Movement Archives - Pain 2 Possibilities

Category Archives for Movement

Kinesiophobia and why it is holding you back

​Hard word to say but easy to understand, especially if you are living in chronic or persistent pain.

Kinesiophobia is defined as 'an excessive, irrational and debilitating fear to carry out a physical movement, due to a feeling of vulnerability to a painful injury or reinjury' (Kori S, Miller R, Todd DD. Kiniseophobia: a new review of chronic pain behaviour). Simply put, it is the fear of pain due to movement. It is the second most common cause of disability in the general population.

Here is where the conundrum lies for a person living in chronic pain. 

Physical inactivity is a potential factor for developing and maintaining chronic musculoskeletal pain, whereas physical activity has positive benefits in decreasing pain and disability in many musculoskeletal conditions​. However, for those living with chronic pain, the fear of movement is very real. This fear limits the amount of movement and exercise which then potentially leads to a more sedentary lifestyle.

It becomes a circle of fear and ambivolence which then increases the intensity of pain.

So when exercise is prescribed as a part of your healing regime, kinesiophobia rears it's ugly head ​thereby limiting the benefits of rehabilitative exercises.

So what is one to do?

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  • Work closely with your care provider or manual therapist (chiropractor, osteopath, exercise specialist) to work through an exercise regime specifically that suits your unique needs. Spend time to really get to know these movements because if done well, they will help to make you stronger.
  • ​Practice those small but meaningful moves weekly to master them.
  • Start from where you are. Understand that if you are living in pain, you will not be able to start from where you left off or even where you may have been in the past.
  • ​Be sure to breathe through your exercises as this will help to calm your brain and central nervous system thereby lessening the pain.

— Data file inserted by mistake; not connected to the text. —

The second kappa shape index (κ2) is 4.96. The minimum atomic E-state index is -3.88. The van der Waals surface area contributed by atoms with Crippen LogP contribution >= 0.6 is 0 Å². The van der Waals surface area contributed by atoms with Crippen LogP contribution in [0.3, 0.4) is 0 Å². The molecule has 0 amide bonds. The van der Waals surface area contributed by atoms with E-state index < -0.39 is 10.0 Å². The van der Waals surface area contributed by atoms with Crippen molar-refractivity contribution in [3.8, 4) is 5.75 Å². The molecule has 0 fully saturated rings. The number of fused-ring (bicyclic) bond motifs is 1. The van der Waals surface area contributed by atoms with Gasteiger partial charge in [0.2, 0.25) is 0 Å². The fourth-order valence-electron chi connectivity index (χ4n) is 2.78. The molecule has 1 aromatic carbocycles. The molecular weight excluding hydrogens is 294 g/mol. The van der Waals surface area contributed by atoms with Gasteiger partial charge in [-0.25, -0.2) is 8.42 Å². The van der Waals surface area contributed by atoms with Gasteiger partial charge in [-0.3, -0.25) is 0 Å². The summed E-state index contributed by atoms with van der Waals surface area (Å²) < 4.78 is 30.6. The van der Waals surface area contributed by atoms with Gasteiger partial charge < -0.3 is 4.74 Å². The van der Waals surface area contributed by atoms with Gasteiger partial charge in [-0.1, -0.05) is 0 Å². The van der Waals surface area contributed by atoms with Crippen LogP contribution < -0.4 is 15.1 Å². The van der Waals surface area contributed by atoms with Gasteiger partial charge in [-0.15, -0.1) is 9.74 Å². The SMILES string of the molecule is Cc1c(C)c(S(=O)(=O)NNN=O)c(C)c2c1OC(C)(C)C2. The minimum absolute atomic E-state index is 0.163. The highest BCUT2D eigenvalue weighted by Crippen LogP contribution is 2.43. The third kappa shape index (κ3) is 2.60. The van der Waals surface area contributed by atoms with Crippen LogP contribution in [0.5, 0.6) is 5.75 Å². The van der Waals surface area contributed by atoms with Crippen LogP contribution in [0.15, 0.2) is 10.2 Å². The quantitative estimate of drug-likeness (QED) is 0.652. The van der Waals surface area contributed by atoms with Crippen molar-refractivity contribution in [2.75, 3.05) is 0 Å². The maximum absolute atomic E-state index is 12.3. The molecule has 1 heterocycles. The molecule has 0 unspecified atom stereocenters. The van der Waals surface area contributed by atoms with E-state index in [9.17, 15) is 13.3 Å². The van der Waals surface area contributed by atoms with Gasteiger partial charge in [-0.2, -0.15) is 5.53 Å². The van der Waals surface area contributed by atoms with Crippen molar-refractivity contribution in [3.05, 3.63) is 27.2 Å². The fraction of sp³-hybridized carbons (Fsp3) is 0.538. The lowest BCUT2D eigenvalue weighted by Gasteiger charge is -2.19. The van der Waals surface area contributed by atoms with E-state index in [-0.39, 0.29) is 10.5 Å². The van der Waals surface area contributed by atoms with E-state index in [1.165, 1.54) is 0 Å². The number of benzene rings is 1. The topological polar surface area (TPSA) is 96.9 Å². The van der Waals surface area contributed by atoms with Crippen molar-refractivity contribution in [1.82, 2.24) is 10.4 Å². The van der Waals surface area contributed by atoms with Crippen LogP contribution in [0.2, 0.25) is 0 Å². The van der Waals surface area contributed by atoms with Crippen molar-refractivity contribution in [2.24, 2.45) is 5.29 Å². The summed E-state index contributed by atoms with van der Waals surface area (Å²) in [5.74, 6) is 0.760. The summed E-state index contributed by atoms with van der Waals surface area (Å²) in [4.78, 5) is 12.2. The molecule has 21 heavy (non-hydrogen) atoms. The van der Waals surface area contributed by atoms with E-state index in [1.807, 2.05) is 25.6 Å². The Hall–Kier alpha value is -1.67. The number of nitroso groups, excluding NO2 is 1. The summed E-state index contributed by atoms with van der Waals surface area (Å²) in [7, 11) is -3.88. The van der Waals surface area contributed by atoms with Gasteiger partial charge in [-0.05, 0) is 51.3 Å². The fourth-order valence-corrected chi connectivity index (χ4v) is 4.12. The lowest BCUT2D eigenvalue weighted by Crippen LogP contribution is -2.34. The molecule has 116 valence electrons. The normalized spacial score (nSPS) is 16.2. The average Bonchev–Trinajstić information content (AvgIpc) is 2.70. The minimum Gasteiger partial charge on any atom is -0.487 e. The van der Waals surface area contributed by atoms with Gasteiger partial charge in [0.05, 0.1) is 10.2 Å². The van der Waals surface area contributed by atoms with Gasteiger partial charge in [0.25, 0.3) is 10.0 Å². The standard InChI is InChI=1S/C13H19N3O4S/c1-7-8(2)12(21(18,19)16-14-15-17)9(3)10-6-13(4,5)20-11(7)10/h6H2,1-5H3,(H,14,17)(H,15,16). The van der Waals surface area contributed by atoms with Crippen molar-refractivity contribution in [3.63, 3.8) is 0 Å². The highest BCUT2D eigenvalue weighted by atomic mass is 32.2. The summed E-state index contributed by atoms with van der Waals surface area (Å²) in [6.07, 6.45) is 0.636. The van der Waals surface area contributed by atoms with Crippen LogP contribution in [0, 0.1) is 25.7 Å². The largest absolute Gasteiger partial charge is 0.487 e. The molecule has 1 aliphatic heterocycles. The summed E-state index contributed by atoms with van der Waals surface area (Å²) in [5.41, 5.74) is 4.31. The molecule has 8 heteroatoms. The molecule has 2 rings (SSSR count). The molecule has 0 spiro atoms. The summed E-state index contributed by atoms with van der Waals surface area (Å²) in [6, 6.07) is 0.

• ​Listen to your body and work within your threshold. This means understanding where your pain lies, what movement that area of your body can tolerate safely and then work within that range.
  • Learn to master a calming, positive mindset to change your experience with pain. (Yes this one takes some practice but will add huge impact in reducing your fear of movement).
  • Be aware of what words are rattling around in your head when you are in pain. Is there any way you can turn those thoughts around into something more empowering? My guess is, yes you can!

Another tool for your pain management toolbox: Sleep

​There is nothing like a good slumber! Sleep is one of the non negotiable tools in your pain management toolbox, and for very good reason. It is one of the most fundamental support systems we have.

We are learning through recent research just how important sleep is when it comes to the maintenance of your overall health and in the recover of pain and injury. It's reach is broad and effects your ability to manage pain, to repair after injury or exercise, to manage autoimmune disorders, stress and emotional well-being, just to name a few!

It can be difficult getting a good nights sleep when you are living with chronic pain which then in turn restricts your healing and unfortunately also increases your pain perception.

​So how does sleep help your body manage pain? Let's explore...

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  • Sleep is a natural anti-inflammatory and helps to reduce inflammation while you slumber.